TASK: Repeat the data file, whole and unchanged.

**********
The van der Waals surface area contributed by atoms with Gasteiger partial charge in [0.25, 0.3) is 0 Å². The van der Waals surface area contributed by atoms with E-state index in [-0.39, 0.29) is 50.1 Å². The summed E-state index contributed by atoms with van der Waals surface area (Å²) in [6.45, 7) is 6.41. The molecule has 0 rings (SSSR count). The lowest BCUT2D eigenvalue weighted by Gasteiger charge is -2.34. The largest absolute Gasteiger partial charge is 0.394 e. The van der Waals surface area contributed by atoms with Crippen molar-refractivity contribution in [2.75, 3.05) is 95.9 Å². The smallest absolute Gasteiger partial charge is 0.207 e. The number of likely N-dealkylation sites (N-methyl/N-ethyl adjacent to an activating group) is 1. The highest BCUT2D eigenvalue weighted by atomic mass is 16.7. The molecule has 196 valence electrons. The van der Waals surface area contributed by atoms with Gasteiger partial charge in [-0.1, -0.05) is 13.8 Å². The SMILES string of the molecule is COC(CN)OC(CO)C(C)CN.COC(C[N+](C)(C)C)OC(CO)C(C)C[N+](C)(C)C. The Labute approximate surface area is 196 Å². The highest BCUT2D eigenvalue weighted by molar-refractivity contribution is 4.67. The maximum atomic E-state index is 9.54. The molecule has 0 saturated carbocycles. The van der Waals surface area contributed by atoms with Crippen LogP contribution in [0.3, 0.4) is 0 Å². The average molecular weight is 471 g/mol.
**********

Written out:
The van der Waals surface area contributed by atoms with Gasteiger partial charge in [0.25, 0.3) is 0 Å². The van der Waals surface area contributed by atoms with E-state index in [-0.39, 0.29) is 50.1 Å². The summed E-state index contributed by atoms with van der Waals surface area (Å²) in [6.45, 7) is 6.41. The molecule has 0 rings (SSSR count). The lowest BCUT2D eigenvalue weighted by Gasteiger charge is -2.34. The largest absolute Gasteiger partial charge is 0.394 e. The van der Waals surface area contributed by atoms with Crippen molar-refractivity contribution in [2.75, 3.05) is 95.9 Å². The smallest absolute Gasteiger partial charge is 0.207 e. The number of likely N-dealkylation sites (N-methyl/N-ethyl adjacent to an activating group) is 1. The highest BCUT2D eigenvalue weighted by atomic mass is 16.7. The molecule has 196 valence electrons. The van der Waals surface area contributed by atoms with Gasteiger partial charge in [-0.1, -0.05) is 13.8 Å². The SMILES string of the molecule is COC(CN)OC(CO)C(C)CN.COC(C[N+](C)(C)C)OC(CO)C(C)C[N+](C)(C)C. The Labute approximate surface area is 196 Å². The highest BCUT2D eigenvalue weighted by molar-refractivity contribution is 4.67. The maximum atomic E-state index is 9.54. The molecule has 0 saturated carbocycles. The van der Waals surface area contributed by atoms with Crippen LogP contribution in [0.3, 0.4) is 0 Å². The average molecular weight is 471 g/mol.